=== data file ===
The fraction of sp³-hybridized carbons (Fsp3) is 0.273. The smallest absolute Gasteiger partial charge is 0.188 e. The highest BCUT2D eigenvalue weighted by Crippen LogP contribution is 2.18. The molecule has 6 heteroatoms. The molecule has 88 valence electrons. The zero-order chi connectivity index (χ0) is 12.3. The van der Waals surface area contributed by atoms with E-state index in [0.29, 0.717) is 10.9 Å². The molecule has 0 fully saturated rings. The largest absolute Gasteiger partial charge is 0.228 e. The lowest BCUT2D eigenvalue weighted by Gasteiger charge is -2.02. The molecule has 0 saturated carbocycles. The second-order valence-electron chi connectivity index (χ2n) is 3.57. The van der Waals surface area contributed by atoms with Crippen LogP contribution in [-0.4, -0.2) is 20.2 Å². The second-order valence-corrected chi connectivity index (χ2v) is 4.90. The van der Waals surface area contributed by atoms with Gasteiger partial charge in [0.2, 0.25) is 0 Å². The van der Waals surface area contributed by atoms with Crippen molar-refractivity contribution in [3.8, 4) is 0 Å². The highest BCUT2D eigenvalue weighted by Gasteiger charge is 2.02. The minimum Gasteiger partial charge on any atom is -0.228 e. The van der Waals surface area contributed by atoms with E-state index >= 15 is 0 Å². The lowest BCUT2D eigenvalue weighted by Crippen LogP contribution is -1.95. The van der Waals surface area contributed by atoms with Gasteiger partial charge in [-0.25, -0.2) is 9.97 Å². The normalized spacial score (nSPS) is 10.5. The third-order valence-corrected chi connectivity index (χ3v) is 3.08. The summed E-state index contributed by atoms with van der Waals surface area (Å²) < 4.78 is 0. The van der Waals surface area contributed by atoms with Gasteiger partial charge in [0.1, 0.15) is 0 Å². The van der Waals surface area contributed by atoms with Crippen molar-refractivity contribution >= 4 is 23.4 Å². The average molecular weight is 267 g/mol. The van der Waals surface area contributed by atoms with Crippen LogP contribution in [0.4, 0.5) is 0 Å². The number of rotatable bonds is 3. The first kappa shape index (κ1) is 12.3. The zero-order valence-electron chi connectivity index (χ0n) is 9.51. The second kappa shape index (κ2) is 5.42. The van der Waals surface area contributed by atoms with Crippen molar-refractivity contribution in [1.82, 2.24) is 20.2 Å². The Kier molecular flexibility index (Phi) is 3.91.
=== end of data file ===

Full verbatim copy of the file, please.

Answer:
The fraction of sp³-hybridized carbons (Fsp3) is 0.273. The smallest absolute Gasteiger partial charge is 0.188 e. The highest BCUT2D eigenvalue weighted by Crippen LogP contribution is 2.18. The molecule has 6 heteroatoms. The molecule has 88 valence electrons. The zero-order chi connectivity index (χ0) is 12.3. The van der Waals surface area contributed by atoms with E-state index in [0.29, 0.717) is 10.9 Å². The molecule has 0 fully saturated rings. The largest absolute Gasteiger partial charge is 0.228 e. The lowest BCUT2D eigenvalue weighted by Gasteiger charge is -2.02. The molecule has 0 saturated carbocycles. The second-order valence-electron chi connectivity index (χ2n) is 3.57. The van der Waals surface area contributed by atoms with Crippen LogP contribution in [-0.4, -0.2) is 20.2 Å². The second-order valence-corrected chi connectivity index (χ2v) is 4.90. The van der Waals surface area contributed by atoms with Gasteiger partial charge in [0.2, 0.25) is 0 Å². The van der Waals surface area contributed by atoms with Crippen molar-refractivity contribution in [3.8, 4) is 0 Å². The highest BCUT2D eigenvalue weighted by Gasteiger charge is 2.02. The minimum Gasteiger partial charge on any atom is -0.228 e. The van der Waals surface area contributed by atoms with E-state index >= 15 is 0 Å². The lowest BCUT2D eigenvalue weighted by Crippen LogP contribution is -1.95. The van der Waals surface area contributed by atoms with Gasteiger partial charge in [-0.25, -0.2) is 9.97 Å². The normalized spacial score (nSPS) is 10.5. The third-order valence-corrected chi connectivity index (χ3v) is 3.08. The summed E-state index contributed by atoms with van der Waals surface area (Å²) < 4.78 is 0. The van der Waals surface area contributed by atoms with Gasteiger partial charge in [0.1, 0.15) is 0 Å². The van der Waals surface area contributed by atoms with Crippen molar-refractivity contribution >= 4 is 23.4 Å². The average molecular weight is 267 g/mol. The van der Waals surface area contributed by atoms with Crippen LogP contribution in [0.4, 0.5) is 0 Å². The number of rotatable bonds is 3. The first kappa shape index (κ1) is 12.3. The zero-order valence-electron chi connectivity index (χ0n) is 9.51. The second kappa shape index (κ2) is 5.42. The van der Waals surface area contributed by atoms with Crippen molar-refractivity contribution in [1.82, 2.24) is 20.2 Å². The Kier molecular flexibility index (Phi) is 3.91.